"He was spewing coals," Boehner told Woodward, in what is described as a borderline "presidential tirade."
"He was pissed…. He wasn't going to get a damn dime more out of me. He knew how far out on a limb I was. But he was hot. It was clear to me that coming to an agreement with him was not going to happen, and that I had to go to Plan B."
Tune in to "World News with Diane Sawyer" and "Nightline" on Monday September 10, 2012 to see Diane Sawyer's exclusive interview with Bob Woodward
Accounts of the final proposal that led to the deal's collapse continue to differ sharply. The president says he was merely raising the possibility of putting more revenue into the package, while Boehner maintains that the president needed $400 billion more, despite an earlier agreement of no more than $800 billion in total revenue, derived through tax reform.
Obama and his aides argue that the House speaker backed away from a deal because he couldn't stand the political heat inside his own party – or even, perhaps, get the votes to pass the compromise. They say he took the president's proposal for more revenue as an excuse to pull out of talks altogether.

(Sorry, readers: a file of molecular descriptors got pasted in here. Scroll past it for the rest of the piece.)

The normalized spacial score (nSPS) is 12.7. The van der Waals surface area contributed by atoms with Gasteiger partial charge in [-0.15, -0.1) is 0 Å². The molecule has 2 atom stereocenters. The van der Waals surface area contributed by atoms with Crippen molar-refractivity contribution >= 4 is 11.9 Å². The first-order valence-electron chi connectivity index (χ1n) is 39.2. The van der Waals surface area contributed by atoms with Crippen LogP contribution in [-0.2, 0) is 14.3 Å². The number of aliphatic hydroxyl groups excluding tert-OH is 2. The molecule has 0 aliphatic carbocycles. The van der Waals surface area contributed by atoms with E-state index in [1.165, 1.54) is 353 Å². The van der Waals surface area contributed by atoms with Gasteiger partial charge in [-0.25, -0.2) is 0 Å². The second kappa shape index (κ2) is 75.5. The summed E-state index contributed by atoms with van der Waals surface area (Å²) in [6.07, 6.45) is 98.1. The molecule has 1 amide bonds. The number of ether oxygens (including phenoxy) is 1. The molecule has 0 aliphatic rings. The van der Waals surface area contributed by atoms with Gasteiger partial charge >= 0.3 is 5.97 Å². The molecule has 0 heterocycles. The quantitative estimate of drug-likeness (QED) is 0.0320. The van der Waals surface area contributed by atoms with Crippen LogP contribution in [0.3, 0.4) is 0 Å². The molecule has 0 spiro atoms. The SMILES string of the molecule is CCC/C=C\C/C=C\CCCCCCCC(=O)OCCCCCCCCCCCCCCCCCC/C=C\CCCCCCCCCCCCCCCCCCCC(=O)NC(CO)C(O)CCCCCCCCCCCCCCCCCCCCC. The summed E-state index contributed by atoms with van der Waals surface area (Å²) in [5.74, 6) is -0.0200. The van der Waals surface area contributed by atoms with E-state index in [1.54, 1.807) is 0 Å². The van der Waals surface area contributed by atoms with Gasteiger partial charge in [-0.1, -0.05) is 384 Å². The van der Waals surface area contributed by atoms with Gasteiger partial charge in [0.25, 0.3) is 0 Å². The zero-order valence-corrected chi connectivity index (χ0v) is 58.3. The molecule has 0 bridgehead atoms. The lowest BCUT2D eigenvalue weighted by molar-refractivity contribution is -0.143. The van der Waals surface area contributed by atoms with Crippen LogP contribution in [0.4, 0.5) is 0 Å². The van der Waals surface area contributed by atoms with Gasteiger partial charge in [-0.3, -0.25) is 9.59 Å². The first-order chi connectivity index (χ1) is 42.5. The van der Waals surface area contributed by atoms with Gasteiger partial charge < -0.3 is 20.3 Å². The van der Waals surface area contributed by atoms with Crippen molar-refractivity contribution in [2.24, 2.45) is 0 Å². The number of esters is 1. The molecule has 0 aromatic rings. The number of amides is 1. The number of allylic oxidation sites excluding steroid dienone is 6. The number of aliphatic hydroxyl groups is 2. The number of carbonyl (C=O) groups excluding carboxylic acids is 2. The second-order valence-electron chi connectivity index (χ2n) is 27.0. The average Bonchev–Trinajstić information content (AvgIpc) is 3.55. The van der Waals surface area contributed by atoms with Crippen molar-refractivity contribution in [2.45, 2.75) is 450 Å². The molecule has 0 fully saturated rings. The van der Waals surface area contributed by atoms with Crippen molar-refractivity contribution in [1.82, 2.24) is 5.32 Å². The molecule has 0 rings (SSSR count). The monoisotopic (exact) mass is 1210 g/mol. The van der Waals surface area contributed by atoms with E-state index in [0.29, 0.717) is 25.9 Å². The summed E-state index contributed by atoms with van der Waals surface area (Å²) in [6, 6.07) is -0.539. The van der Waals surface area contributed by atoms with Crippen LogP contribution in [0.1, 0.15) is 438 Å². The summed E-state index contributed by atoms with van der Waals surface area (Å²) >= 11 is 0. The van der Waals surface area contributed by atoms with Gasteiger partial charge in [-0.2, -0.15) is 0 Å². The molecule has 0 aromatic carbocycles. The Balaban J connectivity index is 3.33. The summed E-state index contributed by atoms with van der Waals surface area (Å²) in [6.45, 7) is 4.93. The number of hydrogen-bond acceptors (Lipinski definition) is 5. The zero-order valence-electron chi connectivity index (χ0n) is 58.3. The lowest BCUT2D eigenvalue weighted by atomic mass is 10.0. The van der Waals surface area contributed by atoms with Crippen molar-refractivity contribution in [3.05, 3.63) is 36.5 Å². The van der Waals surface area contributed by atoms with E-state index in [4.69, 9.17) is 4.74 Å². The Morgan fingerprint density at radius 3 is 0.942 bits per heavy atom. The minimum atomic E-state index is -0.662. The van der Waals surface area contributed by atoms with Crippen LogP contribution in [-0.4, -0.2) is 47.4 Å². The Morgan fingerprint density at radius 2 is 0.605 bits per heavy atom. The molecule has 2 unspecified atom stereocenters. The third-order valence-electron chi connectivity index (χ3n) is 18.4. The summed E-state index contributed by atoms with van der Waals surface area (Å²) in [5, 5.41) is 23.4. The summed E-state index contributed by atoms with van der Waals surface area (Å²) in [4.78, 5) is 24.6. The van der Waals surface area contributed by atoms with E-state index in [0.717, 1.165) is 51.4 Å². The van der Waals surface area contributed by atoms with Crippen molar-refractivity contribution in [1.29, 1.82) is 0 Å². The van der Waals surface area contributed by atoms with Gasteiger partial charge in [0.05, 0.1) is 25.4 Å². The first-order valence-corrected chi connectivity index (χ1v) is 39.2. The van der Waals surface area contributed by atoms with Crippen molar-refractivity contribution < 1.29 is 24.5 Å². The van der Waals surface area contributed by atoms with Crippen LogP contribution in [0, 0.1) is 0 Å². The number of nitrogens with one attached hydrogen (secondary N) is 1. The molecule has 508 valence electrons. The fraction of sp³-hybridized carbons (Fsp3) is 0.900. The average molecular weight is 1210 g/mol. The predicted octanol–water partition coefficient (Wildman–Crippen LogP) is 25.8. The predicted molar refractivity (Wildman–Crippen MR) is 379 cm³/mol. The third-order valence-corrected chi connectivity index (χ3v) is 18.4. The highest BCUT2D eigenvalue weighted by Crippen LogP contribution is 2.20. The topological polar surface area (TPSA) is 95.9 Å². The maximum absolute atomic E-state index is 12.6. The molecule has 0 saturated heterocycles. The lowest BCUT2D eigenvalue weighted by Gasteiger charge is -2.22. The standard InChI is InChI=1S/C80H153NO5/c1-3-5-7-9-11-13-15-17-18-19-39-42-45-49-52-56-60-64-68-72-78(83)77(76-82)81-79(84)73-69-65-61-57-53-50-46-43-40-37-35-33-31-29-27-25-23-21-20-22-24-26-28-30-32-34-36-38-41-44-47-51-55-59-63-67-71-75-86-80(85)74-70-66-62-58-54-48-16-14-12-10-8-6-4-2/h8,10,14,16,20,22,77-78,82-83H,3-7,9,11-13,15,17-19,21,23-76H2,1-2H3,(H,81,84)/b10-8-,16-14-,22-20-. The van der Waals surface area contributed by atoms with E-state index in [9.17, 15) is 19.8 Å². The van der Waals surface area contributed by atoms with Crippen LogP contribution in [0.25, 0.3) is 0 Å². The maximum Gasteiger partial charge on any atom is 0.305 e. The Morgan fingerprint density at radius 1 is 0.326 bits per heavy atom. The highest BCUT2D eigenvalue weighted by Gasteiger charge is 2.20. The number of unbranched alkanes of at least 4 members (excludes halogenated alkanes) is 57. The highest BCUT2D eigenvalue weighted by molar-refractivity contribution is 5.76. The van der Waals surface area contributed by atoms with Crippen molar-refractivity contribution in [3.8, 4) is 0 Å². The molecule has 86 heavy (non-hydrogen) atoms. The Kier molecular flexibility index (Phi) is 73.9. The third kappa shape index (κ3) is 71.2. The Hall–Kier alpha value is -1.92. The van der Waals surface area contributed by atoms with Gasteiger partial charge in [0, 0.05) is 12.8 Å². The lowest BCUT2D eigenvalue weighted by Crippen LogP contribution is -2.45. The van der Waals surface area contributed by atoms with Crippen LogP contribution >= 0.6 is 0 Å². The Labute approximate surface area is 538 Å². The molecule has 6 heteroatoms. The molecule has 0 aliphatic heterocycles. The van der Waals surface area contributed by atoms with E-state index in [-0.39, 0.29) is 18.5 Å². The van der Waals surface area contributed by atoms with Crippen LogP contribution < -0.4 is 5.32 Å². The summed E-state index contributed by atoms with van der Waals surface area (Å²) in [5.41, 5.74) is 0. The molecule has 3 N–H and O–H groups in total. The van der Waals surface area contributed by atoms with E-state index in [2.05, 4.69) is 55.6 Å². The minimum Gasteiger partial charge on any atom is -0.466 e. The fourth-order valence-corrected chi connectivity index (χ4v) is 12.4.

"I was pretty angry," the president told Woodward about the breakdown in negotiations. "There's no doubt I thought it was profoundly irresponsible, at that stage, not to call me back immediately and let me know what was going on."
The failure of Obama to connect with Boehner was vaguely reminiscent of another phone call late in the evening of Election Day 2010, after it became clear that the Republicans would take control of the House, making Boehner Speaker of the House.
Nobody in the Obama orbit could even find the soon-to-be-speaker's phone number, Woodward reports. A Democratic Party aide finally secured it through a friend so the president could offer congratulations.